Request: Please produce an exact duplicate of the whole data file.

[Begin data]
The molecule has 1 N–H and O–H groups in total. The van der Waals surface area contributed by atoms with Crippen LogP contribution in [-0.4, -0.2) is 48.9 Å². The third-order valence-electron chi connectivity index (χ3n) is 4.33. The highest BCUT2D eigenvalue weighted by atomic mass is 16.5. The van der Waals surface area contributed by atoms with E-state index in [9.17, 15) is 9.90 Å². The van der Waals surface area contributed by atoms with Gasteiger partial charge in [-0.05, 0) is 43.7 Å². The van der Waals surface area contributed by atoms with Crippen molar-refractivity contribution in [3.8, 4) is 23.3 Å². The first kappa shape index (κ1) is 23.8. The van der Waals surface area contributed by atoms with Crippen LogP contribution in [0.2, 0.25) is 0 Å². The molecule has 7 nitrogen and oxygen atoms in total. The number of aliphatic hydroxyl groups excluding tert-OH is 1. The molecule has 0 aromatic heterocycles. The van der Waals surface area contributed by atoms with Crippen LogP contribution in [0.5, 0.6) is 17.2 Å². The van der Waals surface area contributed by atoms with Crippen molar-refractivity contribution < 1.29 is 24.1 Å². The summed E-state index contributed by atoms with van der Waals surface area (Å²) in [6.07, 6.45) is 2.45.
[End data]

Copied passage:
The molecule has 1 N–H and O–H groups in total. The van der Waals surface area contributed by atoms with Crippen LogP contribution in [-0.4, -0.2) is 48.9 Å². The third-order valence-electron chi connectivity index (χ3n) is 4.33. The highest BCUT2D eigenvalue weighted by atomic mass is 16.5. The van der Waals surface area contributed by atoms with E-state index in [9.17, 15) is 9.90 Å². The van der Waals surface area contributed by atoms with Gasteiger partial charge in [-0.05, 0) is 43.7 Å². The van der Waals surface area contributed by atoms with Crippen molar-refractivity contribution in [3.8, 4) is 23.3 Å². The first kappa shape index (κ1) is 23.8. The van der Waals surface area contributed by atoms with Crippen LogP contribution in [0.2, 0.25) is 0 Å². The molecule has 7 nitrogen and oxygen atoms in total. The number of aliphatic hydroxyl groups excluding tert-OH is 1. The molecule has 0 aromatic heterocycles. The van der Waals surface area contributed by atoms with Crippen LogP contribution in [0.5, 0.6) is 17.2 Å². The van der Waals surface area contributed by atoms with Crippen molar-refractivity contribution < 1.29 is 24.1 Å². The summed E-state index contributed by atoms with van der Waals surface area (Å²) in [6.07, 6.45) is 2.45.